(Adds Qwest CEO comments, adds Nielsen forecasts)
NEW YORK, Sept 17 (Reuters) - U.S. phone company Qwest Communications International Inc’s Q.N CEO expects more consumers to disconnect their landlines in favor of mobile phones over the next several years, but he said the company could survive.
Chief Executive Edward Mueller said cost cuts were buffering the impact of falling landline sales and Qwest’s partnership with Verizon Wireless -- a venture of Verizon Communications Inc (VZ.N) and Vodafone Group Plc (VOD.L) -- would help it grow.
Earlier in the day, media research company Nielsen Co forecast 20 percent of U.S. households would rely only on mobile phones by the end of this year.
Analysts have forecast that could rise to as high as 30 percent by around 2012, an outlook Mueller endorsed.
“I would say that’s probably accurate. It could be sooner than that,” he told a Goldman Sachs media and communications industry conference, while adding that much depended on the economy.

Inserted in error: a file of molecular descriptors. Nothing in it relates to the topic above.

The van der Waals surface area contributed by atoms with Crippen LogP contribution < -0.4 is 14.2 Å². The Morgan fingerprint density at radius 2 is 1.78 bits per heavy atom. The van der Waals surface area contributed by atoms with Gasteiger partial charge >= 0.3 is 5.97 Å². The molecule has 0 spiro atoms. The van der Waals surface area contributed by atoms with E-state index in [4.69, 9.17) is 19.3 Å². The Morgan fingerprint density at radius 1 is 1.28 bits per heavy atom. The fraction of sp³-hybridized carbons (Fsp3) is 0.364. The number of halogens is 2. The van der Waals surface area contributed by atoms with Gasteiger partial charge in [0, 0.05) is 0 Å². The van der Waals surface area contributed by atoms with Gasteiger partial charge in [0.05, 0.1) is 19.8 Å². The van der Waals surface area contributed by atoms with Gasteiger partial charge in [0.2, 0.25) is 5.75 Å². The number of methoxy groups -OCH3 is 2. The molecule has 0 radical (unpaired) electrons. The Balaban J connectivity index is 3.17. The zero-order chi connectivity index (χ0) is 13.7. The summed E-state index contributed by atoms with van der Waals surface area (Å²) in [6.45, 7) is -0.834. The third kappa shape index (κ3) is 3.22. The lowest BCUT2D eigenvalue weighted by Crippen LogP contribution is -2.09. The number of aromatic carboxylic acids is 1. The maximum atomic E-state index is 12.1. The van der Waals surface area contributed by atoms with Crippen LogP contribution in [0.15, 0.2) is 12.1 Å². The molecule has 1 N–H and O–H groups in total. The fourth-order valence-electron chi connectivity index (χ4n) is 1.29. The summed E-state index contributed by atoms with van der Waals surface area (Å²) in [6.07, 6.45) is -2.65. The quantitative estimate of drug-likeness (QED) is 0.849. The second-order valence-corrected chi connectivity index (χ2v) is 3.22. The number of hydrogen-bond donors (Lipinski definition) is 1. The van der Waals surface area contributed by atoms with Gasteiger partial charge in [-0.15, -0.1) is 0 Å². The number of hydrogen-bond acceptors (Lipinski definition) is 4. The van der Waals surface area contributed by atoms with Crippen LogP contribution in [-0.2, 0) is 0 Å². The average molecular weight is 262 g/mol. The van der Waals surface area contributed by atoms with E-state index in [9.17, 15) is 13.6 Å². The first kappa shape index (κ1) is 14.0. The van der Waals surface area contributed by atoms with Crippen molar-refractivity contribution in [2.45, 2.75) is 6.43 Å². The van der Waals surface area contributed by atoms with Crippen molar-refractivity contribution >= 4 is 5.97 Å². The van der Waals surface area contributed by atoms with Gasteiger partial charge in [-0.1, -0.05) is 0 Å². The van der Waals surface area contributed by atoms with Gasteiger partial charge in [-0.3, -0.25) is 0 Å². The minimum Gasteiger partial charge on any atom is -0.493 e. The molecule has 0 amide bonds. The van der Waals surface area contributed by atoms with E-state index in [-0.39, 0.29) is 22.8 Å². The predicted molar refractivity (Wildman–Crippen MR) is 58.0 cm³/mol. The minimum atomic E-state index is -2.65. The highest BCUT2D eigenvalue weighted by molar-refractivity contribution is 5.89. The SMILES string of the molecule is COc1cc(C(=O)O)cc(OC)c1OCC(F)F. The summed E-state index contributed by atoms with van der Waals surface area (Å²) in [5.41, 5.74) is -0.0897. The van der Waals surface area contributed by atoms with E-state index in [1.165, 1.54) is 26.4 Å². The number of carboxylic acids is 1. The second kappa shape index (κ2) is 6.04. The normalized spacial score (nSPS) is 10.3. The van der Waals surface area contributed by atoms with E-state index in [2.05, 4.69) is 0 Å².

Colorado-based Qwest, with a vastly rural territory and without a wireless unit, is seen as one of the weakest of the former Bell operating companies.
Mueller said the weaker economy was hurting business, particularly in areas like Arizona and Minnesota.
Nielsen said consumers who have chosen to cancel their landlines tend to have lower incomes. Even when they have to pay a higher mobile phone bill, they usually save money, it said.
“As wireless network quality improves and unlimited calling becomes increasingly pervasive, we expect the trend toward wireless substitution to continue,” said Alison LeBreton of Nielsen Mobile, a Nielsen division.
“In a tightening economy every dollar counts, and consumers are more and more comfortable with the idea of ditching their landline connection.” (Reporting by Ritsuko Ando, editing by Gerald E. McCormick)